A tribe of apes living in remote forests in the northern Democratic Republic of Congo are unusually large chimpanzees, not a new species of giant ape or a chimp-gorilla hybrid, New Scientist says.
Zoologists became excited after people living around Bili, a town about 200 kilometres (120 miles) east of the Ebola River, recounted tales of seeing huge ferocious apes with a taste for killing lions.
From photographs, the creatures were estimated to weigh about 100 kilos (220 pounds) and their footprints, at up to 34 centimetres (13.6 inches), were longer than a gorilla's.
But a year-long hunt by Cleve Hicks and colleagues from the University of Amsterdam shows there is only a "negligible" chance that the enigmatic apes are a new branch of the primate tree.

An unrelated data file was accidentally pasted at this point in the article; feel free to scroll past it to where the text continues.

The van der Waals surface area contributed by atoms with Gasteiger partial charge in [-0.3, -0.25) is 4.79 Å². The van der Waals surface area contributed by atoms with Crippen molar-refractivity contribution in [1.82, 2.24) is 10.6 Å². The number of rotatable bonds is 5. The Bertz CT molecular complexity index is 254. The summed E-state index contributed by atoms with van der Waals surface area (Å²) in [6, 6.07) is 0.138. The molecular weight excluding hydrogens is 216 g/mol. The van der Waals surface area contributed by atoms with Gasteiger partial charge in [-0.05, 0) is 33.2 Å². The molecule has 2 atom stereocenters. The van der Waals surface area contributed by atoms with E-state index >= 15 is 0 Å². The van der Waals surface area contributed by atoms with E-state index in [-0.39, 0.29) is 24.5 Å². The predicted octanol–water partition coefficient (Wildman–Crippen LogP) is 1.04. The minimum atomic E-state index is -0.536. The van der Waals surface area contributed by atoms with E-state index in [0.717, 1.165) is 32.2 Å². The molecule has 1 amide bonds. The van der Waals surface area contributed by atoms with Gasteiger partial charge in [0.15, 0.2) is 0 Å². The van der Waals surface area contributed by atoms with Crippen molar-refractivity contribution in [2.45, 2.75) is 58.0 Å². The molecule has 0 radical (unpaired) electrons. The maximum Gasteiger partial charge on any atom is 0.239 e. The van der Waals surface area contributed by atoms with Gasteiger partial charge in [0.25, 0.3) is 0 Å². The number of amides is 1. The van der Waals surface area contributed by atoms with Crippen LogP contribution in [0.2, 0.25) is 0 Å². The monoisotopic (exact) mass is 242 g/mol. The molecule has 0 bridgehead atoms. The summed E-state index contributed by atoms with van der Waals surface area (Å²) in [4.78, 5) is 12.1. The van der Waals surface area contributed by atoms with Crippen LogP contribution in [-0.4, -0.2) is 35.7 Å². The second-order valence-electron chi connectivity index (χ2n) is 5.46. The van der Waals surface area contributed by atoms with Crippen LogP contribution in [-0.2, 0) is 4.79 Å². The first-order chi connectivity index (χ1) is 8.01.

Hicks were able to observe the animals for a total of 20 hours.
"I see nothing gorilla about them. The females definitely have a chimp's sex swellings, they pant-hoot and tree-drum, and so on," he told the British science weekly, whose report appears in Saturday's issue.
Samples of a DNA recovered from faeces also put the animals in a recognised subspecies of chimp, Pan troglodytes schweinfurthii.
Even so, the Bili apes are unusual, as they have a gorilla-like crest on their skulls and howl during the full moon.
About 18 kms (11 miles) northwest of Bili, Hicks came across a large community of the animals that apparently had never met a human before.